Thursday, August 20, 2015

Chapter 45 - Marietta to Fancy Gap, Virginia

Wednesday, August 19th:
The drive from Marietta, Ohio down to Fancy Gap, Virginia took us almost six hours despite the fact that we were on I-77 the entire way.  It was a longer drive than we had become accustomed plus an accident on the interstate cost us about 20 minutes. Despite the duration of the drive through the mountainous terrain of West Virginia, the scenery was gorgeous and memorable.  Once we arrived at our Fancy Gap KOA located about one mile from one of the entrances to the Blue Ridge Parkway in southeastern Virginia, all of our dissatisfactions about the long drive were quickly forgotten.

One of the more interesting parts of the drive were our passages through two quite long tunnels under the mountains.  We have driven through tunnels in the past but never pulling a travel trailer on a highway that suddenly seemed to shrink in front of us.  I think that I slowed down to around 40 mph in the tunnels probably annoying the drivers behind us to no end.

The Fancy Gap KOA was a very pleasant surprise and it is perhaps in the top ten percent of our best campsites so far on this trip.  We chose this campground by looking through our Good Sams guidebook since we did not have the benefit of looking at their webpage or studying photographs of the campground online. The campground was built on a woody and hilly site. Most sites were fairly large and well shaded plus they were landscaped between the spaces to afford at least some privacy. Our campsite was near the top of the hill so that sitting outside we had the benefit of looking down at trailers below us although somewhat surprisingly, the campground was no more than half full.  The location of the campground was perhaps the most wonderful surprise of all as it sat almost alongside the Blue Ridge Parkway. I cannot believe that I overlooked this important feature; obviously someone is looking out for us, or perhaps just trying to make out for our horrible experience of the previous two nights.  We finished the afternoon by driving eight miles to the nearest grocery store.  It was raining by that point but we did not care.  We were just looking forward to driving some of the Blue Ridge Parkway the following morning, rain or shine.

Thursday, August 20th:
We were out of the "house" by 8:15 am.  Sounds early perhaps, but not when you rise at 5:30 am and then enjoy a good breakfast while reading the Wall Street Journal courtesy of the best campground WiFi system in weeks of traveling. After this, 8:15 am feels like the middle of the morning.  Besides, we figured that it is best to get onto the Blue Ridge Parkway as early as possible as we had no idea as to how crowded it might be.  As it turns out to our benefit, the Parkway was very quiet. Our plan was to drive up the Parkway about 30 miles north, stopping at whatever sights we might see, and then backtrack down the same path.  At that point we planned to see what the small hamlet of Fancy Gap is all about.  Our first stop was at a small cabin that the historic marker identified as the Puckett Cabin.  The cabin was occupied by one Orelena Puckett up until her death in 1939 at the age of 102.  I guess this proves that not everyone lived in the mansions like we have seen in Marietta and other cities.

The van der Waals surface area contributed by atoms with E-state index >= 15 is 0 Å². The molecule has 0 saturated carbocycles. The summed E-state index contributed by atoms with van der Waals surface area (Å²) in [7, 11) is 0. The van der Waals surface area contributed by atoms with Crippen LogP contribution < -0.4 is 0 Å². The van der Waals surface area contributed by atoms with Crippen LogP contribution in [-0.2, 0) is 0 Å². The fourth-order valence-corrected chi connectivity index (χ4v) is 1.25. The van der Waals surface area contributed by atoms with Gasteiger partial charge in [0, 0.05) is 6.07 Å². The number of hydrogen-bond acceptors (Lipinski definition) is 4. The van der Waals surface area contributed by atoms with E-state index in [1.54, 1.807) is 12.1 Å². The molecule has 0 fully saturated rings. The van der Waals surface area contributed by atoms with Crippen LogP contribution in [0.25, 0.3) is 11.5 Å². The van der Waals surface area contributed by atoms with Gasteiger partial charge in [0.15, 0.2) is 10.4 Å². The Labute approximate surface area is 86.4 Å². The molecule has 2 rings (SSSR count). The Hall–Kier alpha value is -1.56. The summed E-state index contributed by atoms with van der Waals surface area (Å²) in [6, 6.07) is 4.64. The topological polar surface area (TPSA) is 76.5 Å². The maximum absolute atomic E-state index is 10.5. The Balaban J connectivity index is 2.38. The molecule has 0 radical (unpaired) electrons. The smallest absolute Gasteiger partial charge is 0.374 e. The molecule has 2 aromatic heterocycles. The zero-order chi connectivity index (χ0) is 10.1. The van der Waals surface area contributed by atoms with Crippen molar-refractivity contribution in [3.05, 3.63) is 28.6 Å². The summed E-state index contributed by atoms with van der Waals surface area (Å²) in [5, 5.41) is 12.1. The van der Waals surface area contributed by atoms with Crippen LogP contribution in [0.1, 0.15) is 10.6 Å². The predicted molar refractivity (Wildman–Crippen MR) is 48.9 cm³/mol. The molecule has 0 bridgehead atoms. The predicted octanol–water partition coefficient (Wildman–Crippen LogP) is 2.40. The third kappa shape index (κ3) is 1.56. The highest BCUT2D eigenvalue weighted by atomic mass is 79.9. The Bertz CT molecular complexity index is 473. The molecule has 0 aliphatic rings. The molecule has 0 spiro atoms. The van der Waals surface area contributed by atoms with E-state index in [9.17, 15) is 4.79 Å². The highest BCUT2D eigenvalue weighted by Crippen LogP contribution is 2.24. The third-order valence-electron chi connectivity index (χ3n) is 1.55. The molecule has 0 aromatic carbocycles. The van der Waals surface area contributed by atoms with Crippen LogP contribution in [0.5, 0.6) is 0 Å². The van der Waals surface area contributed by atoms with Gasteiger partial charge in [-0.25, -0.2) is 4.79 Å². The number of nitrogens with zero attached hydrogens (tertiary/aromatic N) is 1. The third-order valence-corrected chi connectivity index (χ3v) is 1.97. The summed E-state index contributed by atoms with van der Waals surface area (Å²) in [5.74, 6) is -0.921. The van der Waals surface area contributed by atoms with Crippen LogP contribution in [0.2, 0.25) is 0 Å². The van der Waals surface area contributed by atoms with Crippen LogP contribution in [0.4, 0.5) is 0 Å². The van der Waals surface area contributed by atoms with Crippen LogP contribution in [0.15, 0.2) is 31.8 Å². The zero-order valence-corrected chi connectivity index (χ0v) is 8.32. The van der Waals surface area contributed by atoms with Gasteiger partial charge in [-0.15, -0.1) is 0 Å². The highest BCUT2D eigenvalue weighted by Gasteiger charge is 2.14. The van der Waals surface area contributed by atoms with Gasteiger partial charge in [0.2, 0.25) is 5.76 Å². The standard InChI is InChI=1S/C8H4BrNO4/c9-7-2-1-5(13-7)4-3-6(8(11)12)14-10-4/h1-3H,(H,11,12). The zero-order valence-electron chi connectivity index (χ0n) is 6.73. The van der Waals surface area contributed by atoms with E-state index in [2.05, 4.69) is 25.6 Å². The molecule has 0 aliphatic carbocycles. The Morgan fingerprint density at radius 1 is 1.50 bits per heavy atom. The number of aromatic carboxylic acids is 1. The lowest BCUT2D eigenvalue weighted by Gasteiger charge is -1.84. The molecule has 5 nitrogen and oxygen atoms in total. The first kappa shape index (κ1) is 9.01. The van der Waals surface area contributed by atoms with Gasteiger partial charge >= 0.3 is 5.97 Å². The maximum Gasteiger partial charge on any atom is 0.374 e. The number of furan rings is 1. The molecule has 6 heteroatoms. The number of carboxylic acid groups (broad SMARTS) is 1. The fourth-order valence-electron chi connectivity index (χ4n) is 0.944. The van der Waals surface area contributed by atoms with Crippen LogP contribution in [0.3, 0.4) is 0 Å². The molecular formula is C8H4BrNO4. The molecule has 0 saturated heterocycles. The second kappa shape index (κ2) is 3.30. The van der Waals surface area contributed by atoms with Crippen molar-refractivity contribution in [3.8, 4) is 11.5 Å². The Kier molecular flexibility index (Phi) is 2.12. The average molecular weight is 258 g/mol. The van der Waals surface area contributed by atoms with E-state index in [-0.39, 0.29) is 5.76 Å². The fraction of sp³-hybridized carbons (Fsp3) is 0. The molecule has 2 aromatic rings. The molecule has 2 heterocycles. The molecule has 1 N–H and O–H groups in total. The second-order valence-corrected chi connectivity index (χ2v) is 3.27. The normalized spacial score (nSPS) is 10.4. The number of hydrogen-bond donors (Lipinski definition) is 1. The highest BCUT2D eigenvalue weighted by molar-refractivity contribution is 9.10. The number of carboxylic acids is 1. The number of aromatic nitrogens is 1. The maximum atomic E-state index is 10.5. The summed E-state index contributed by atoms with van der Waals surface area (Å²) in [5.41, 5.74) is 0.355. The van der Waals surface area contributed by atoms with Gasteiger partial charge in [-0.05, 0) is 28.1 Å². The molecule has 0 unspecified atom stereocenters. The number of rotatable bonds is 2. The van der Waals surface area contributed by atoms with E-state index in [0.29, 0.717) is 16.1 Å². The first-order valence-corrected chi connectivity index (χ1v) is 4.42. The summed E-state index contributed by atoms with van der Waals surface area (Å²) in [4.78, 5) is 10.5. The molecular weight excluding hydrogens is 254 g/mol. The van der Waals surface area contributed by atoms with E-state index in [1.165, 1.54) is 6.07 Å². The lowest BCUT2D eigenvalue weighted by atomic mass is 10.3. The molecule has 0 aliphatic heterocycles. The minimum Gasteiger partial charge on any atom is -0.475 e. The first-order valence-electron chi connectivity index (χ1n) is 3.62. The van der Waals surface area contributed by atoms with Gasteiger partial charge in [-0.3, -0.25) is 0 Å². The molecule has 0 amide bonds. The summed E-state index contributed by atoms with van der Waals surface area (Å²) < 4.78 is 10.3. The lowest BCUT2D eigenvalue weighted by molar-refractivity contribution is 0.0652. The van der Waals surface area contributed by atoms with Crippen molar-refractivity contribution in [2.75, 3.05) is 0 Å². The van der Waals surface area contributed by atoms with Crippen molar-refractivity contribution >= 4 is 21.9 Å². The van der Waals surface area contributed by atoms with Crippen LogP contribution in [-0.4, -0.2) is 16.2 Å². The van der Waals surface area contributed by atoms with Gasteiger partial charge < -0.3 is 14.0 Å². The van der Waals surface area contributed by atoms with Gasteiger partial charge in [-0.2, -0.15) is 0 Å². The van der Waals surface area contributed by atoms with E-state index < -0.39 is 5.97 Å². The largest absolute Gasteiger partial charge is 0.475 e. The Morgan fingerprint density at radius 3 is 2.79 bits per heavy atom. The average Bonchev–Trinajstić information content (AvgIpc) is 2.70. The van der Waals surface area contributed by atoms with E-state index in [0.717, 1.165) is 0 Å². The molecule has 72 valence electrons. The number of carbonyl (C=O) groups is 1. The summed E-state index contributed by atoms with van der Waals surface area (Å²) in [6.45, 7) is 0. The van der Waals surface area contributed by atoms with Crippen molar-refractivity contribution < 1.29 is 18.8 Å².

Unfortunately along most of the Parkway that we traveled the road was only two lanes wide and there was no room to pull off and take photos.  Our memory of the beautiful scenery will have to suffice. Our second stop of the morning was at a lookout tower that appeared to have been built in the 1800s although Cabo has some serous doubts about the age of the tower and he offered his leg and part of himself to the wood foundations to express his skepticism. The view from the tower was very pretty and the area around the tower was primary a large picnic ground which when we visited was completely empty.  Perhaps later in the day visitors will arrive.

Some of the scenery along the parkway was quite surprising in that what we thought would be all Federal lands was not at all the case.  There were farmlands that closely abutted the highway and in some cases the farms had direct access to the Parkway.  We particularly enjoyed this view of some cows grazing alongside the Blue Ridge Parkway.  Their food, the grass, was so much greener than what we had become accustomed to seeing in the western states.

One of the primary destinations along this trip up the Blue Ridge Parkway was a visit to old Mabry Mill that was built and put in use in 1910 and operated as a corn grinder and saw mill until 1936.  In 1945 the National Park Service restored and landscaped the mill and according to the historic marker, the mill is the most photographed feature on the Blue Ridge Parkway.  We can see why. Kathy has complained that she is in all of the photographs in our blog, so for our photo of the mill, I agreed to let her be the photographer.  Here is the result - not bad, except for the old guy in the photo.  Despite the fact that the man with the keys dangling from his neck was partially blocking the view of the mill, the importance of the mill justified this enlarged photograph.

The end of our journey north up the Blue Ridge Parkway concluded with this wonderful view of Kathy and Cabo with a backdrop of what truly justifies the name of the Smokey Mountains.  This photograph as well deserves to be enlarged.

We returned back to the Fancy Gap KOA about noon after a few gift store stops. The rest of the afternoon was spent in my case writing two blog chapters and in Kathy's case doing the laundry and finishing a good book. 

Tomorrow we are ready for another long drive down to Wilmington, North Carolina which is the home of Kathy's sister and her sister's daughter and her family.  We have never been there so we very much look forward to our visit.

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